"I like to be compared to Tom Jones,' says Carl, "because he used to bellow a bit. I've been compared to Pavarotti, but I don't think 'operatic' is quite the rightward for my voice... "I'm just the singer, and I don't think that's a particularly important part of a band. I think I'm a better performer than I am a singer - I like dressing up more than I like singing. "I've listened to hardly anything but jazz recently,' he continues, "and prior to that I wasn't listening to anything but soundtrack music. There are only about three or four singles I listen to that have singing on them - I can't stand hearing voices. I can't stand hearing myself singing at the moment, either."
Fortunately, for all concerned with Cud, an ever-increasing number of feel differently. With the possible exception of Carter USM, there's no other around at present who can so consistently provoke wild responses from indie audiences; and both Cud and Carter are certainly still playing to archetypal indie audiences, despite their new major contracts. That said, there is something distinctive about the demographics of Cud's following. "We get a mixture," muses William. "We get student indie-dance fans, and spotty fat-bellied beer drinkers who follow us on tour and go 1o real ale festivals on the way. We get old hippies at our gigs as well. Even some of our own friends like us!"

I meet William again after Cud's performance at Crystal Palace Bowl, the first of their big dates with The Pixies. The day's been a strange experience for Cud - a band who pride themselves on the number of stage invasions they provoke, proving to an anonymous mass of people separated from the stage by the width of a sizeable lake. Cud are well received, and Carl's reasonably satisfied with the days work, but he admits it's taught him a lesson or two about life in the first division.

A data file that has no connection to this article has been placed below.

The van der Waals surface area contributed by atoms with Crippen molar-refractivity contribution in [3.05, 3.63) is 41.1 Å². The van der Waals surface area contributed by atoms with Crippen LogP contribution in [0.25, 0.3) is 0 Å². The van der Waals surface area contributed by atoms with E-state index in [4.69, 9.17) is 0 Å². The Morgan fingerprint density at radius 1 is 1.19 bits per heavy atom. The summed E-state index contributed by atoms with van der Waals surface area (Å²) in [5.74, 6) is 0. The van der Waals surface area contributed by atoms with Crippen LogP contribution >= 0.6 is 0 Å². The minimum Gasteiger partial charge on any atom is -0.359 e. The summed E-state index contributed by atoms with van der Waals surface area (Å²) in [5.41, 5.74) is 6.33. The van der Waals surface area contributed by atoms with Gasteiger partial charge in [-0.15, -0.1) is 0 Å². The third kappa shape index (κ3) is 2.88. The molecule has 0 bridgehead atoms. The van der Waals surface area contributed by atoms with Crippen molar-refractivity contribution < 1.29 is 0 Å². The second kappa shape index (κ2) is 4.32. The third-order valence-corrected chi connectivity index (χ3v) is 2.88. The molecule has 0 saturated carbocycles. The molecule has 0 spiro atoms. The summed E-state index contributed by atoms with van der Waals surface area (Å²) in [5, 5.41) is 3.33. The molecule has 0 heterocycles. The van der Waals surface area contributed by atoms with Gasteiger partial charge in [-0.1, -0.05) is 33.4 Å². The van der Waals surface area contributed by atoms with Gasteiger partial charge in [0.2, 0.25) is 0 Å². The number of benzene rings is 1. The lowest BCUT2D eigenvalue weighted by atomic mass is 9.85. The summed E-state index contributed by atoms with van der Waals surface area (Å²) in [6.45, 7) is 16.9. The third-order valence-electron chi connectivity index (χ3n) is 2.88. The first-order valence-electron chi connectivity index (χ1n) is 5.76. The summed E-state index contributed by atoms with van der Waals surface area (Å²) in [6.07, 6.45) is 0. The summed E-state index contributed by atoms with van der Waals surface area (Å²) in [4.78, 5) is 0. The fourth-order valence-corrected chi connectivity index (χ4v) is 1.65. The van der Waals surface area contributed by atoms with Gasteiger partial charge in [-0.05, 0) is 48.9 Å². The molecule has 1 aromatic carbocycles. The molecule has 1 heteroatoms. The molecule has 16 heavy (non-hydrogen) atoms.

When we toured with The Wedding Present," he remembers, "I got fed up with the way David Gedge would say the same things on stage every night. I thought it was really false. On the last night, I told all his jokes during our set!
"But now, I can understand why you need to do that kind of thing. It is strange when you don't have any contact with the audience, when you're singing to a crowd you can't really see."

So where do Cud go from here? Castle Donington?
"The new stuff we're writing is sort of Rock with a capital 'R', says Steve. "I think we've always seen ourselves as a standard rock bond, really - a kind of reborn Led Zeppelin." Goodwin's looking forward to confronting the internationally celebrated names that Cud are now competing with. "We might get to meet them at the A&M Christmas party," he says with relish. "I certaintIy hope so, I want to tell Chris Rea that he's a c***, and Sting that his new songs are rubbish. I liked the one that went 'Do do do da da da'. He should have stuck with that."
Carl, who says he shocked himself with the raunchiness of some of the lyrics he wrote for Cud's last LP, 'Leggy Mambo", has been revisiting favourite themes in his newest material, "I try very hard to write songs that have some meaning,' he tells me. 'It's hard, but I have written one or two just recently. There's 'Oh No! Won't Do', which is about capitalism and having a chip on my shoulder about various things. I tend to write about love, sex, money, or not wanting to work - there's another new song called 'Profession' about that.
"Work is probably the worst thing that happens in the world! There's not many things worse in life, unless you're talking about war and things like that."
Carl's quiet for a moment. An odd thought's just struck him.
"Actually," he says eventually, 'war' and 'work' are very similar words, aren't they? I've just thought of that...'
The connection's absurd, apparently trivial, but maybe just a little profound. Rather like Cud, in fact.